On Monday, pitching for a second round of fiscal support to help the sectors impacted by the coronavirus pandemic, economists at SBI said that the surge in equity markets is not linked to economic recovery and maybe a sign of irrational exuberance. They also warned that banks will start reporting higher non-performing assets (NPAs) after September, once the six-month moratorium on loan repayment ends.
The markets had shed over a fifth of their value in the early days of the COVID-19 pandemic and have recouped some of the losses in the last few weeks. Interestingly, the gains happened despite the repeated forecasts of contraction in GDP (gross domestic product) by analysts, wherein some expect a negative growth of up to 5 percent in 2020-21.
There is a weak linkage between buoyant markets and economic recovery and the phenomenon largely reflects "irrational exuberance", the economists wrote in a note, attributing the same to easy liquidity made available by RBI.
"Beautiful markets do not signify a beautiful economy," they said.
They also seemed to suggest that India cannot rely a lot on agriculture to boost the overall GDP growth, pointing out that even if the farm sector's historically best performance of 15.6 percent growth in 1951-52 were to be considered, a similar performance can only help the GDP growth by 2 percentage points.
"We must think of a second round of fiscal support at least for the beleaguered sectors," the note said.
The central government has so far announced COVID-19 relief measures worth Rs 20 lakh crore.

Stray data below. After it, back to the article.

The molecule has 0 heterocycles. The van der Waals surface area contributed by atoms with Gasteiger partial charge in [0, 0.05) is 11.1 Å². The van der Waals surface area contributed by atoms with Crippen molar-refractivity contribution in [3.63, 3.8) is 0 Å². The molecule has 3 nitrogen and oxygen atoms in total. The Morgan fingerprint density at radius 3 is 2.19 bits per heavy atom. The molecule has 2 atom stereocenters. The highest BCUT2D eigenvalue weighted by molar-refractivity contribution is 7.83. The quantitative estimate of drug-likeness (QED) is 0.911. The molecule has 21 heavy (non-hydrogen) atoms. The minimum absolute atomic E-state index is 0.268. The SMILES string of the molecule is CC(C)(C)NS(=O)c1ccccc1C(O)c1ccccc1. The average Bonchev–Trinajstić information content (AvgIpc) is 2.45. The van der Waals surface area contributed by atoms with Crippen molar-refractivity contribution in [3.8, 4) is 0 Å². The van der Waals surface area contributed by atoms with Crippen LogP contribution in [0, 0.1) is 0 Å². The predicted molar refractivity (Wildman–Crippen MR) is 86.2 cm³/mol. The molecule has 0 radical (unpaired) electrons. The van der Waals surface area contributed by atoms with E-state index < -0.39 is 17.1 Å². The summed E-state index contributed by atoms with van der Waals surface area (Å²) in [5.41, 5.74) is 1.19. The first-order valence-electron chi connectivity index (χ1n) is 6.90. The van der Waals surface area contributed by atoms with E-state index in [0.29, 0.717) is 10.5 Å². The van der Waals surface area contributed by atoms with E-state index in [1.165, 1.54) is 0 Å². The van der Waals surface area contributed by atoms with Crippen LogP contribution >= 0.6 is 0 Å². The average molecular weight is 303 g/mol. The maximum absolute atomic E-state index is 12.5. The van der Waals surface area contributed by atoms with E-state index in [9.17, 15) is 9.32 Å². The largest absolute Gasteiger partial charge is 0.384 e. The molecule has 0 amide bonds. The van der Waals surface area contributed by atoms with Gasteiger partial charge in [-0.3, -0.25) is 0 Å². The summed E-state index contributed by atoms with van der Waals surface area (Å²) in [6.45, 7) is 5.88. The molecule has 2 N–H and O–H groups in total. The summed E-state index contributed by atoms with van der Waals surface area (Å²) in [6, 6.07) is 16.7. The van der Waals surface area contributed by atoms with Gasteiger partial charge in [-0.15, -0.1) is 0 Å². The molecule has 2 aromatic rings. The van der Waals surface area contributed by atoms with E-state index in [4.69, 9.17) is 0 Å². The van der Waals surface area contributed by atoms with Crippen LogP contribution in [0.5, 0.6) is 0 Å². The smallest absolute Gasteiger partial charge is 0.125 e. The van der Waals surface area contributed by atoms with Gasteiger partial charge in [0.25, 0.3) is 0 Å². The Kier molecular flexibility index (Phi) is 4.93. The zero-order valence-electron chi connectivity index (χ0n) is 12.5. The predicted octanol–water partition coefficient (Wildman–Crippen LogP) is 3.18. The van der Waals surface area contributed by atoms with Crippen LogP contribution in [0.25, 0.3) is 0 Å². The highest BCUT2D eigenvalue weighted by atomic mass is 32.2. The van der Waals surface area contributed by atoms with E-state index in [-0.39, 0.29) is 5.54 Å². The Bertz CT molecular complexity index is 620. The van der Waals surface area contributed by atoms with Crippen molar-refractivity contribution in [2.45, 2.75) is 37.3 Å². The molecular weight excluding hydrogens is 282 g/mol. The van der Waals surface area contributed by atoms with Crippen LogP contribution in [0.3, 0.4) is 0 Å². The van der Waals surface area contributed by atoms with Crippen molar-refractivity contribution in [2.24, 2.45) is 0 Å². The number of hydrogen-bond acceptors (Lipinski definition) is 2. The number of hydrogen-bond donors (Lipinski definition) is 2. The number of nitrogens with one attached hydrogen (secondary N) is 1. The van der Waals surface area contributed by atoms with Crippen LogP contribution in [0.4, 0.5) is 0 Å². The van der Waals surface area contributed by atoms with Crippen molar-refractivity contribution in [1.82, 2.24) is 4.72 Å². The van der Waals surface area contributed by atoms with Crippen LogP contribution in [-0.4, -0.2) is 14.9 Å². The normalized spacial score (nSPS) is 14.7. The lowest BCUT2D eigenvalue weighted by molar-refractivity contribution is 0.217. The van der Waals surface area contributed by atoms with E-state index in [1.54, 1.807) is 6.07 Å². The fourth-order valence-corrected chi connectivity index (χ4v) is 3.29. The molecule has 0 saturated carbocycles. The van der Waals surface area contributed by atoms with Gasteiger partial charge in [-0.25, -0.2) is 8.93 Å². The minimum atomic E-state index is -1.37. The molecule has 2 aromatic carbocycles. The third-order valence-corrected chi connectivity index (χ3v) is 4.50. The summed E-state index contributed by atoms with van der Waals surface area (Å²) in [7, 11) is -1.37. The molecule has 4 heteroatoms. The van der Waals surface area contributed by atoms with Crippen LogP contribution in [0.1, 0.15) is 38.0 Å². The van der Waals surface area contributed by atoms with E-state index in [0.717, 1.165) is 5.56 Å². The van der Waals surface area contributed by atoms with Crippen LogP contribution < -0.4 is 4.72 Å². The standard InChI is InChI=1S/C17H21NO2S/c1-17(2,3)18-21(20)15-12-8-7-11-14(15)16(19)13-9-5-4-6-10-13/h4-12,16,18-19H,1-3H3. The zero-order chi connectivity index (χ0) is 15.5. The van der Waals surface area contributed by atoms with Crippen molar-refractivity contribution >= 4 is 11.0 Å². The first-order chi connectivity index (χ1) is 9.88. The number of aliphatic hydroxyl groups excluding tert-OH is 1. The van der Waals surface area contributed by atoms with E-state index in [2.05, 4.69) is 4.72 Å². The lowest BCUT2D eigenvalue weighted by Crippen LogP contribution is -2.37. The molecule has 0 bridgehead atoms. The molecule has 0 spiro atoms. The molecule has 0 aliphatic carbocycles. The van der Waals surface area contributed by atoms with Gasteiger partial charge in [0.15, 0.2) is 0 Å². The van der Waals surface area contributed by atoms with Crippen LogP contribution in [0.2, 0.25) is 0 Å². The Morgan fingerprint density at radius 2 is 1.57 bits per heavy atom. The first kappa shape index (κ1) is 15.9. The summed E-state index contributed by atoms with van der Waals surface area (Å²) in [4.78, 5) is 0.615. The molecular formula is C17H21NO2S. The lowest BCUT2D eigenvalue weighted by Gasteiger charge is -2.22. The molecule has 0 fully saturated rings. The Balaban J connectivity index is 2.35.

The note also pointed out that deposits in bank accounts are fast outpacing borrowings at present, adding that a large part of Indian population depends on interest from deposits because of the lack of a social security base in the country.
There is an interesting shift in possible consumer behaviour during lockdown that could have wider positive ramifications for the Indian banking system, it said, adding that transactions per credit or debit cards have declined and it is also possible that the purchases have shifted to daily essentials from luxury items.
Per card transactions have made a dramatic decline from Rs 12,000 to Rs 3,600 in the case of credit cards and Rs 1,000 to Rs 350 in the case of debit cards, it said.
"Now the question is how much of this consumer deleveraging in April is because of lockdown/lack of business and how much is because of consumers actually maintaining a discipline in consumer behaviour," it said, adding that this will influence the volumes of NPAs for banks going forward.
It also noted that households have started to use the gold for borrowings lately, and the percentage of secured loans for banks may go up as a result of this trend.